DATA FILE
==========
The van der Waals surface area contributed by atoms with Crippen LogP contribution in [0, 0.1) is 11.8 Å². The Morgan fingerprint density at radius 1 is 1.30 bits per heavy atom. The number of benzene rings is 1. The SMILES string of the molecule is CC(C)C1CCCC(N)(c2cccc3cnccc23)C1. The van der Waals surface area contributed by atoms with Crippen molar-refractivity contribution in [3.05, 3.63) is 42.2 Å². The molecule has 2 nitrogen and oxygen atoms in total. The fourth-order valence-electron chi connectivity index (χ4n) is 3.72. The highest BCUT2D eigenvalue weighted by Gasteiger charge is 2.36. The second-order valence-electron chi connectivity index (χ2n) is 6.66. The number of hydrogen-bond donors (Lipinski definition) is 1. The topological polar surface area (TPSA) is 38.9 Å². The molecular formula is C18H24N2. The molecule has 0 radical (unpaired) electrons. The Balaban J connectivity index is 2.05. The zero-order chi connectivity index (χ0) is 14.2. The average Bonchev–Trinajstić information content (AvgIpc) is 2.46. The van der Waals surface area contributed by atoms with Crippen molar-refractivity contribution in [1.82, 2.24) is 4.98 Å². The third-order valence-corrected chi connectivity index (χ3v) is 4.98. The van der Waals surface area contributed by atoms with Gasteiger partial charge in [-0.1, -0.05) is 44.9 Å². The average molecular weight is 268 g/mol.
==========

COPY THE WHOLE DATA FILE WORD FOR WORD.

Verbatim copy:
The van der Waals surface area contributed by atoms with Crippen LogP contribution in [0, 0.1) is 11.8 Å². The Morgan fingerprint density at radius 1 is 1.30 bits per heavy atom. The number of benzene rings is 1. The SMILES string of the molecule is CC(C)C1CCCC(N)(c2cccc3cnccc23)C1. The van der Waals surface area contributed by atoms with Crippen molar-refractivity contribution in [3.05, 3.63) is 42.2 Å². The molecule has 2 nitrogen and oxygen atoms in total. The fourth-order valence-electron chi connectivity index (χ4n) is 3.72. The highest BCUT2D eigenvalue weighted by Gasteiger charge is 2.36. The second-order valence-electron chi connectivity index (χ2n) is 6.66. The number of hydrogen-bond donors (Lipinski definition) is 1. The topological polar surface area (TPSA) is 38.9 Å². The molecular formula is C18H24N2. The molecule has 0 radical (unpaired) electrons. The Balaban J connectivity index is 2.05. The zero-order chi connectivity index (χ0) is 14.2. The average Bonchev–Trinajstić information content (AvgIpc) is 2.46. The van der Waals surface area contributed by atoms with Crippen molar-refractivity contribution in [1.82, 2.24) is 4.98 Å². The third-order valence-corrected chi connectivity index (χ3v) is 4.98. The van der Waals surface area contributed by atoms with Gasteiger partial charge in [-0.1, -0.05) is 44.9 Å². The average molecular weight is 268 g/mol.